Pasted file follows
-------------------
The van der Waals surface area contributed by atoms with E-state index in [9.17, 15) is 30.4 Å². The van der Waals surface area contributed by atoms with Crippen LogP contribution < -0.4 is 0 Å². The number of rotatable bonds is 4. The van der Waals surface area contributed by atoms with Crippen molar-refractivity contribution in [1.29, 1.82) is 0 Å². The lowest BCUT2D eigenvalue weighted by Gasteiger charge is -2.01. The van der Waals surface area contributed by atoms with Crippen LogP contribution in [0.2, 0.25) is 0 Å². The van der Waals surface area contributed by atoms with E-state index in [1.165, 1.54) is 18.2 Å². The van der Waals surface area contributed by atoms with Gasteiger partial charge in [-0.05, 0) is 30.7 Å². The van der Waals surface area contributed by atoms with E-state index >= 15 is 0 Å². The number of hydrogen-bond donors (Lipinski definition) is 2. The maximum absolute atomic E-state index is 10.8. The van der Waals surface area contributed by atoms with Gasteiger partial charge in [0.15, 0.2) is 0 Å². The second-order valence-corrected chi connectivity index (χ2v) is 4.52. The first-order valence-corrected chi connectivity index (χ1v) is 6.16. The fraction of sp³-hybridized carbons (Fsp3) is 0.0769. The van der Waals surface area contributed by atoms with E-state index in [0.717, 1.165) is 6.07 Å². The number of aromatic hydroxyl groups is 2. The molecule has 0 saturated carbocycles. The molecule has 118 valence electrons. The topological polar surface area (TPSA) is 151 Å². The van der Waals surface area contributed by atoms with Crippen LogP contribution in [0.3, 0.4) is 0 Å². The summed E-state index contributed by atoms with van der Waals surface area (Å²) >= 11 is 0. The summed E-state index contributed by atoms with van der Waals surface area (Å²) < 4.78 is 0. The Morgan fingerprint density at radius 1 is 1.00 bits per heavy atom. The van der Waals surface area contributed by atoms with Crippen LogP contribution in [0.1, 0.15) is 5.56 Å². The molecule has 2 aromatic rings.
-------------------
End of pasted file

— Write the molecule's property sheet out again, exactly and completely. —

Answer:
The van der Waals surface area contributed by atoms with E-state index in [9.17, 15) is 30.4 Å². The van der Waals surface area contributed by atoms with Crippen LogP contribution < -0.4 is 0 Å². The number of rotatable bonds is 4. The van der Waals surface area contributed by atoms with Crippen molar-refractivity contribution in [1.29, 1.82) is 0 Å². The lowest BCUT2D eigenvalue weighted by Gasteiger charge is -2.01. The van der Waals surface area contributed by atoms with Crippen LogP contribution in [0.2, 0.25) is 0 Å². The van der Waals surface area contributed by atoms with E-state index in [1.165, 1.54) is 18.2 Å². The van der Waals surface area contributed by atoms with Gasteiger partial charge in [-0.05, 0) is 30.7 Å². The van der Waals surface area contributed by atoms with E-state index >= 15 is 0 Å². The number of hydrogen-bond donors (Lipinski definition) is 2. The maximum absolute atomic E-state index is 10.8. The van der Waals surface area contributed by atoms with Gasteiger partial charge in [0.15, 0.2) is 0 Å². The second-order valence-corrected chi connectivity index (χ2v) is 4.52. The first-order valence-corrected chi connectivity index (χ1v) is 6.16. The fraction of sp³-hybridized carbons (Fsp3) is 0.0769. The van der Waals surface area contributed by atoms with E-state index in [0.717, 1.165) is 6.07 Å². The number of aromatic hydroxyl groups is 2. The molecule has 0 saturated carbocycles. The molecule has 118 valence electrons. The topological polar surface area (TPSA) is 151 Å². The van der Waals surface area contributed by atoms with Crippen LogP contribution in [0.3, 0.4) is 0 Å². The summed E-state index contributed by atoms with van der Waals surface area (Å²) >= 11 is 0. The summed E-state index contributed by atoms with van der Waals surface area (Å²) < 4.78 is 0. The Morgan fingerprint density at radius 1 is 1.00 bits per heavy atom. The van der Waals surface area contributed by atoms with Crippen LogP contribution in [0.1, 0.15) is 5.56 Å². The molecule has 2 aromatic rings.